I’m a competitive person. I like being the best, I like winning, and when I’m not, I tend to give up. When I was younger, I did a number of sports all at competitive level, and when it became obvious I wouldn’t reach the very top, I just moved on to the next thing. Running changed my mindset completely: I don’t run to win against others, I run to win against myself. Let’s face it… I’m short, curvy and 28 years old, so the reality is that I probably won’t become a running champion, and here’s the thing: that’s ok. When I run races, I set myself a goal time, and just try to beat that… it really doesn’t matter what everyone else is doing. I’m trying to use this lesson in my life: as long as I can say I did everything I could and did my very best, I should be happy with myself. And if it just so happens that I’m the best at it, that’s fine too of course 🙂 Follow your own pace, not someone else’s!


5. Being friendly can make someone’s day

Runners are a really friendly folk. When you pass a fellow runner on your route, they’ll just smile at you – SHOCK – a smile that says “hey, we’re in this together”. Those smiles have gotten me through moments where I wanted to give up. I’ve had really fast runners pass me by on their third lap of a track when I was still on my first telling me I was doing great. During my first half marathon, about ready to give, an old lady gave me a Haribo and told me to keep going – so I did. Little things like that make a world of difference. When is the last time you just smiled at a stranger? Or really asked someone how their day was? Try it. Yeah, some people might think you’re a freak and change tube carriages, but you might just make someone’s day a lot better.


6. Take the road less traveled to discover new things

This one is a bit similar to leaving your comfort zone, but starting to run has really opened up London as a city for me. I have no desire to run along busy Oxford Street, or through Covent Garden or Picadilly Circus. I want quiet routes without a ton of people, traffic or distractions. When I run in my neighbourhood, I choose the streets I would usually never walk through. I’ve hopped on buses and tubes to go to a park I’d never been to and discovered a whole new world out there:  I found new pubs, new shops, new incredible places in a city I thought I knew so well. Try getting off a tube stop before your usual one and discover the area. Take a street you’ve never been in and see where it leads you… you might just be surprised.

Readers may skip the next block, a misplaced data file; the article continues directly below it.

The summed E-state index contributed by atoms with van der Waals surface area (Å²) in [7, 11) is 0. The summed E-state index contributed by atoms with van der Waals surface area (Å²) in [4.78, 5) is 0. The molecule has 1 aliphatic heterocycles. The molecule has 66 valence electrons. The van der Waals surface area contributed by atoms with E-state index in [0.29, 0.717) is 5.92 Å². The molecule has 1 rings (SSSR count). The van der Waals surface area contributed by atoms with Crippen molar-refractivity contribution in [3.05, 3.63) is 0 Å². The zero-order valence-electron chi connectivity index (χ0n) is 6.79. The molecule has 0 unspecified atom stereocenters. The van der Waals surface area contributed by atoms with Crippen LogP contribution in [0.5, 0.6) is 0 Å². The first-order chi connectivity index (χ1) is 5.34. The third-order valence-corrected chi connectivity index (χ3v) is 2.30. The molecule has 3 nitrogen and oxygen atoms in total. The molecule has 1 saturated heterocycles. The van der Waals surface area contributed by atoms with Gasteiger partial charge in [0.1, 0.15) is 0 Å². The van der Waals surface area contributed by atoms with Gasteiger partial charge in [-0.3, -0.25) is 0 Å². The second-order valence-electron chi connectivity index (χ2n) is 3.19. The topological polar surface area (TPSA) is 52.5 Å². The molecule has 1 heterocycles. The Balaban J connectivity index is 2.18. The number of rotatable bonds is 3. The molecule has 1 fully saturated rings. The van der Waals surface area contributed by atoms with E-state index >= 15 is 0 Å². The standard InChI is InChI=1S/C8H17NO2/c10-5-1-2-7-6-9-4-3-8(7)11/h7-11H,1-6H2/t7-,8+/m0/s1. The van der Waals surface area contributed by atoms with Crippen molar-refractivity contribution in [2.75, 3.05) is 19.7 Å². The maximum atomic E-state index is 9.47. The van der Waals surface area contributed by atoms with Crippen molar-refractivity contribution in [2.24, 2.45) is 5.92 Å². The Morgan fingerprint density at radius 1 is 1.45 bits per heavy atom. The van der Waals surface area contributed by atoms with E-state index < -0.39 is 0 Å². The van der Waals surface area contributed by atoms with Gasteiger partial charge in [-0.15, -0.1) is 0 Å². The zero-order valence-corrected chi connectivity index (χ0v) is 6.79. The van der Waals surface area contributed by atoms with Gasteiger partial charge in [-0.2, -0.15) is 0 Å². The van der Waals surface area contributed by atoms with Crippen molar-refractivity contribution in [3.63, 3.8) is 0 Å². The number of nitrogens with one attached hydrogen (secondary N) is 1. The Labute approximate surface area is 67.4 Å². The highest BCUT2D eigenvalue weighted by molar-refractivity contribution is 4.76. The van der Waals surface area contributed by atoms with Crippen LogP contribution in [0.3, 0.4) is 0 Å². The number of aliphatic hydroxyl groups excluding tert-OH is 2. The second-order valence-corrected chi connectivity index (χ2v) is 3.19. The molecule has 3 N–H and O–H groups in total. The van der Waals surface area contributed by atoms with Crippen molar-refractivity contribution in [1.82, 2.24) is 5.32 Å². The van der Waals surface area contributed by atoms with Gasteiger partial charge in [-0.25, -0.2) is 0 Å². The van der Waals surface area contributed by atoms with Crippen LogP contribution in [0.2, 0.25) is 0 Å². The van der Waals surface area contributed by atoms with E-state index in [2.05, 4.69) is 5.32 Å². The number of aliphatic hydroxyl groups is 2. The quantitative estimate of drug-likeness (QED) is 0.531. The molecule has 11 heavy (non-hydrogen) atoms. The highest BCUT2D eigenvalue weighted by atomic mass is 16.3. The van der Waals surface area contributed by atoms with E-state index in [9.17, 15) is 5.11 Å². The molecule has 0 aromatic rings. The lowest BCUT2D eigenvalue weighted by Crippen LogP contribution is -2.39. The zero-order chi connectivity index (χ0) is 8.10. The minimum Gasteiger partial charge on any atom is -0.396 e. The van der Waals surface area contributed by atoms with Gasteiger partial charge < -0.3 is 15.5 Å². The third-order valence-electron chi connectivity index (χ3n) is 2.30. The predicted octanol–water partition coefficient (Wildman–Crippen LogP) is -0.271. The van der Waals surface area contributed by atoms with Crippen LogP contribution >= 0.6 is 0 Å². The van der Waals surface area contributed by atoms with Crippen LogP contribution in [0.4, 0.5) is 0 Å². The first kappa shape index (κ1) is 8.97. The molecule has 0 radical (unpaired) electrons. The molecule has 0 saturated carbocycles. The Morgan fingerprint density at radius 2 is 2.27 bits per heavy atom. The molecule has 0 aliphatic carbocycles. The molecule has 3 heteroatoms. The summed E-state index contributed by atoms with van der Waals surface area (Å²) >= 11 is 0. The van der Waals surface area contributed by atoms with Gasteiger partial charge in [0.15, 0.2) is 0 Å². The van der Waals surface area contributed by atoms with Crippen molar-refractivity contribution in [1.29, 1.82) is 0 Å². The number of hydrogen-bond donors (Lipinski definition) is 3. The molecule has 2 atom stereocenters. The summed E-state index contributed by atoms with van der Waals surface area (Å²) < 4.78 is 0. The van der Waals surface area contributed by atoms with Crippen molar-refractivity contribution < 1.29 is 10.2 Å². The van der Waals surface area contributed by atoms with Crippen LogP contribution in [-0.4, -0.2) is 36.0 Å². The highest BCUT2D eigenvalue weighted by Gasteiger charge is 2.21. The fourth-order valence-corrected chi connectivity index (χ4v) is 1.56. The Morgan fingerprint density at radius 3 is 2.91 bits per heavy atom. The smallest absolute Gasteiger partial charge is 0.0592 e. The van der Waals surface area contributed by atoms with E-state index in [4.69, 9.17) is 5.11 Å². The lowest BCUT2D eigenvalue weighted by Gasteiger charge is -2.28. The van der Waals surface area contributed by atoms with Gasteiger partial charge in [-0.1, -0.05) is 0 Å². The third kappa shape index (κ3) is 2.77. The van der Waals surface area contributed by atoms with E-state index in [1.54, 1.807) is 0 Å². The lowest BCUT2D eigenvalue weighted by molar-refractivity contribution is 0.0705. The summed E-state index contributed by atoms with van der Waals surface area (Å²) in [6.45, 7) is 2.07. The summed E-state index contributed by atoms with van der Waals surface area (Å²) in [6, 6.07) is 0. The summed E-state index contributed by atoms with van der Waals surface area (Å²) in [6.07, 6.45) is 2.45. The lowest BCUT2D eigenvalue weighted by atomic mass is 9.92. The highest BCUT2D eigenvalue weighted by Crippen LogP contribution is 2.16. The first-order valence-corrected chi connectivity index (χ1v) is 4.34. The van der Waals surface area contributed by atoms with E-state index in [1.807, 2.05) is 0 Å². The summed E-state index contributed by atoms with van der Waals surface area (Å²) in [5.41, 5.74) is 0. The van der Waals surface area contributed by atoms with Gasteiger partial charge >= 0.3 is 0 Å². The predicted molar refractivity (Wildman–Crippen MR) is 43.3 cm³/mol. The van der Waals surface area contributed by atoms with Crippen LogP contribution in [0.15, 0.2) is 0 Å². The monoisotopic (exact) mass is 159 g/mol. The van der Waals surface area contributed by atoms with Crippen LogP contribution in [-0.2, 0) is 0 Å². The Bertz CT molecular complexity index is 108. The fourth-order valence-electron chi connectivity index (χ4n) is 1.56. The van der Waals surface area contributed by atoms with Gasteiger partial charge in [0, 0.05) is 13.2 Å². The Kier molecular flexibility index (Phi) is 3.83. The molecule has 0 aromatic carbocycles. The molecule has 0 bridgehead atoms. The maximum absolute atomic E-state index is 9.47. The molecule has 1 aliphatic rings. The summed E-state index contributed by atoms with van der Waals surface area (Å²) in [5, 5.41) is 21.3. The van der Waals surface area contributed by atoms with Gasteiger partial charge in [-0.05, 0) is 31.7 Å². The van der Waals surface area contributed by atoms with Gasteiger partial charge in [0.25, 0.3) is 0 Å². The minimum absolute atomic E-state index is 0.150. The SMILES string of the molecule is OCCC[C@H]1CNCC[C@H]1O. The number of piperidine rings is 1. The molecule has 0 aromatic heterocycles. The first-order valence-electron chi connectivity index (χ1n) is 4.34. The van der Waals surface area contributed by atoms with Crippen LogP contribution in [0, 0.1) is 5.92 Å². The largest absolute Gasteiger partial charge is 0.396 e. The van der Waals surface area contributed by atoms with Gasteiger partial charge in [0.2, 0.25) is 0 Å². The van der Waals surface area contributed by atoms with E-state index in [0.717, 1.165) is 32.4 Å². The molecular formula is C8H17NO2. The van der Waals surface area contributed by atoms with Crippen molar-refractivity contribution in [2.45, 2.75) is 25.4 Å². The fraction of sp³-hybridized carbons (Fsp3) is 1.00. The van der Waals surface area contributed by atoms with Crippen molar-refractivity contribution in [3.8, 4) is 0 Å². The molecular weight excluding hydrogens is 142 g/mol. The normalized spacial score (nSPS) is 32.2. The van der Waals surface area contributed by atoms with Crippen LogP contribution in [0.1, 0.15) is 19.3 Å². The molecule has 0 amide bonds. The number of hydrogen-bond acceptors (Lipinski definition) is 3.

7. Exercise makes you happy

To quote no one other than Elle Woods in Legally Blonde (one of the greatest movies ever made, surely?): “Exercise gives you endorphins. Endorphins make you happy. Happy people just don’t shoot their husbands, they just don’t.” Well I may have no husband to shoot, but I definitely find myself a lot perkier after working out. A good run is the ultimate cure for so many things: heartbreak? Go for a run to clear your mind. Mild hangover? Go for a run and it’ll magically disappear (doesn’t work with proper hangovers… I speak from experience). Feeling restless? Go for a run and you will be happy to be doing nothing at all after that. Having that moment where it’s just you, your body and your mind is fantastic – nothing or no-one  can disturb you for that brief time. That moment is yours and yours alone and that feeling can be really liberating. Don’t believe me? Try it. And if it doesn’t work, you can still shoot your husband, I don’t mind.


p.s. Single girls: hot guys. Everywhere you run. Sometimes with dogs. Totally worth it.